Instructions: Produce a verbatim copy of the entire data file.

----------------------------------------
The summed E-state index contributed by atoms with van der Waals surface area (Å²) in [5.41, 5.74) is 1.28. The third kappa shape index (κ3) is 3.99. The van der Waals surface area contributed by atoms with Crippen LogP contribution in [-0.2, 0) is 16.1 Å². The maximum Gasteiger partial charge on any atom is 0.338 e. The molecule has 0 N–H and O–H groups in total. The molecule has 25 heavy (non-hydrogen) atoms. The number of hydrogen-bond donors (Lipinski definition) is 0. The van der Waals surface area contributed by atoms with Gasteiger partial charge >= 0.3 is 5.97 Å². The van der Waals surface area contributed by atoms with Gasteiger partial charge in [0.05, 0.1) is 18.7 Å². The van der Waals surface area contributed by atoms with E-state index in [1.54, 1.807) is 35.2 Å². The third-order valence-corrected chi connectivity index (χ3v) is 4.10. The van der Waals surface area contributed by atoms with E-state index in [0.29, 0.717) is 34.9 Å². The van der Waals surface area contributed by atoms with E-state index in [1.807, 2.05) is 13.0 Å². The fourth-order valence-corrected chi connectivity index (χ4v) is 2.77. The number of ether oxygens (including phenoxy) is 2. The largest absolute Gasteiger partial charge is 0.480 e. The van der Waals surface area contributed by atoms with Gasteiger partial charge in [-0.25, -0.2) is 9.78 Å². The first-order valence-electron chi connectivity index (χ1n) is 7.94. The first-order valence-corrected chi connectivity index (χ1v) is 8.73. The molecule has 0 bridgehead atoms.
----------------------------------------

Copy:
The summed E-state index contributed by atoms with van der Waals surface area (Å²) in [5.41, 5.74) is 1.28. The third kappa shape index (κ3) is 3.99. The van der Waals surface area contributed by atoms with Crippen LogP contribution in [-0.2, 0) is 16.1 Å². The maximum Gasteiger partial charge on any atom is 0.338 e. The molecule has 0 N–H and O–H groups in total. The molecule has 25 heavy (non-hydrogen) atoms. The number of hydrogen-bond donors (Lipinski definition) is 0. The van der Waals surface area contributed by atoms with Gasteiger partial charge >= 0.3 is 5.97 Å². The van der Waals surface area contributed by atoms with Gasteiger partial charge in [0.05, 0.1) is 18.7 Å². The van der Waals surface area contributed by atoms with E-state index in [1.54, 1.807) is 35.2 Å². The third-order valence-corrected chi connectivity index (χ3v) is 4.10. The van der Waals surface area contributed by atoms with E-state index in [0.29, 0.717) is 34.9 Å². The van der Waals surface area contributed by atoms with E-state index in [1.807, 2.05) is 13.0 Å². The fourth-order valence-corrected chi connectivity index (χ4v) is 2.77. The number of ether oxygens (including phenoxy) is 2. The largest absolute Gasteiger partial charge is 0.480 e. The van der Waals surface area contributed by atoms with Gasteiger partial charge in [-0.25, -0.2) is 9.78 Å². The first-order valence-electron chi connectivity index (χ1n) is 7.94. The first-order valence-corrected chi connectivity index (χ1v) is 8.73. The molecule has 0 bridgehead atoms.